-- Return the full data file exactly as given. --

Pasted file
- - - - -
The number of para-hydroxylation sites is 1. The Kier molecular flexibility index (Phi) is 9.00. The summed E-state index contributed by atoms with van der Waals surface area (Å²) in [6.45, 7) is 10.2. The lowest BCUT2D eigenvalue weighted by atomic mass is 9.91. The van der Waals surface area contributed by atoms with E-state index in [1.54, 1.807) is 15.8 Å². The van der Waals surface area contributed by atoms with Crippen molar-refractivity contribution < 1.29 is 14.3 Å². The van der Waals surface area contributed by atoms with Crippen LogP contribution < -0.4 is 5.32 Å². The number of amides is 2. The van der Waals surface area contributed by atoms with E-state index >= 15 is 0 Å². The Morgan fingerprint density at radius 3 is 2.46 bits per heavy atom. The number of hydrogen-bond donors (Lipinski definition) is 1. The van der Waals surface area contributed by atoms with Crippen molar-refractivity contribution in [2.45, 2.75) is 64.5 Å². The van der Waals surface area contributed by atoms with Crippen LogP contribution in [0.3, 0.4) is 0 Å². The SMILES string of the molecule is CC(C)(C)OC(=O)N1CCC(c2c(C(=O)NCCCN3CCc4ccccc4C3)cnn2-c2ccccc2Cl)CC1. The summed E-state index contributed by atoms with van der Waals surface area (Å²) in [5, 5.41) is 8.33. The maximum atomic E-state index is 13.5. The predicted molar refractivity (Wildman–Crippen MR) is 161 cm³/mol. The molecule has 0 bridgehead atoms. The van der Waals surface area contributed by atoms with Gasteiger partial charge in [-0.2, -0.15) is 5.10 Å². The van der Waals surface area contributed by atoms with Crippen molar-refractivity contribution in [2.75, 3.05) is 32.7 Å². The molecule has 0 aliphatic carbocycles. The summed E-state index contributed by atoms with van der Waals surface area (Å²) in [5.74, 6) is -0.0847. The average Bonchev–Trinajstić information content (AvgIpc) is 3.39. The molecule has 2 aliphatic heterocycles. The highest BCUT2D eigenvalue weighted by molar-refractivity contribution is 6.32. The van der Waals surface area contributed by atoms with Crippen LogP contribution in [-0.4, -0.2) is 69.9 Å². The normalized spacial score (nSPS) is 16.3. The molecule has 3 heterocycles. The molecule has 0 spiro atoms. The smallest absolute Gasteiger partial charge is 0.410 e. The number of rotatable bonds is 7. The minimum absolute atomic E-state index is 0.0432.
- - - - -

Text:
The number of para-hydroxylation sites is 1. The Kier molecular flexibility index (Phi) is 9.00. The summed E-state index contributed by atoms with van der Waals surface area (Å²) in [6.45, 7) is 10.2. The lowest BCUT2D eigenvalue weighted by atomic mass is 9.91. The van der Waals surface area contributed by atoms with E-state index in [1.54, 1.807) is 15.8 Å². The van der Waals surface area contributed by atoms with Crippen molar-refractivity contribution < 1.29 is 14.3 Å². The van der Waals surface area contributed by atoms with Crippen LogP contribution < -0.4 is 5.32 Å². The number of amides is 2. The van der Waals surface area contributed by atoms with E-state index >= 15 is 0 Å². The Morgan fingerprint density at radius 3 is 2.46 bits per heavy atom. The number of hydrogen-bond donors (Lipinski definition) is 1. The van der Waals surface area contributed by atoms with Crippen molar-refractivity contribution in [2.45, 2.75) is 64.5 Å². The van der Waals surface area contributed by atoms with Crippen LogP contribution in [0.3, 0.4) is 0 Å². The SMILES string of the molecule is CC(C)(C)OC(=O)N1CCC(c2c(C(=O)NCCCN3CCc4ccccc4C3)cnn2-c2ccccc2Cl)CC1. The summed E-state index contributed by atoms with van der Waals surface area (Å²) in [5, 5.41) is 8.33. The maximum atomic E-state index is 13.5. The predicted molar refractivity (Wildman–Crippen MR) is 161 cm³/mol. The molecule has 0 bridgehead atoms. The van der Waals surface area contributed by atoms with Gasteiger partial charge in [-0.2, -0.15) is 5.10 Å². The van der Waals surface area contributed by atoms with Crippen molar-refractivity contribution in [2.75, 3.05) is 32.7 Å². The molecule has 0 aliphatic carbocycles. The summed E-state index contributed by atoms with van der Waals surface area (Å²) in [5.74, 6) is -0.0847. The average Bonchev–Trinajstić information content (AvgIpc) is 3.39. The molecule has 2 aliphatic heterocycles. The highest BCUT2D eigenvalue weighted by molar-refractivity contribution is 6.32. The van der Waals surface area contributed by atoms with Crippen LogP contribution in [-0.4, -0.2) is 69.9 Å². The normalized spacial score (nSPS) is 16.3. The molecule has 3 heterocycles. The molecule has 0 spiro atoms. The smallest absolute Gasteiger partial charge is 0.410 e. The number of rotatable bonds is 7. The minimum absolute atomic E-state index is 0.0432.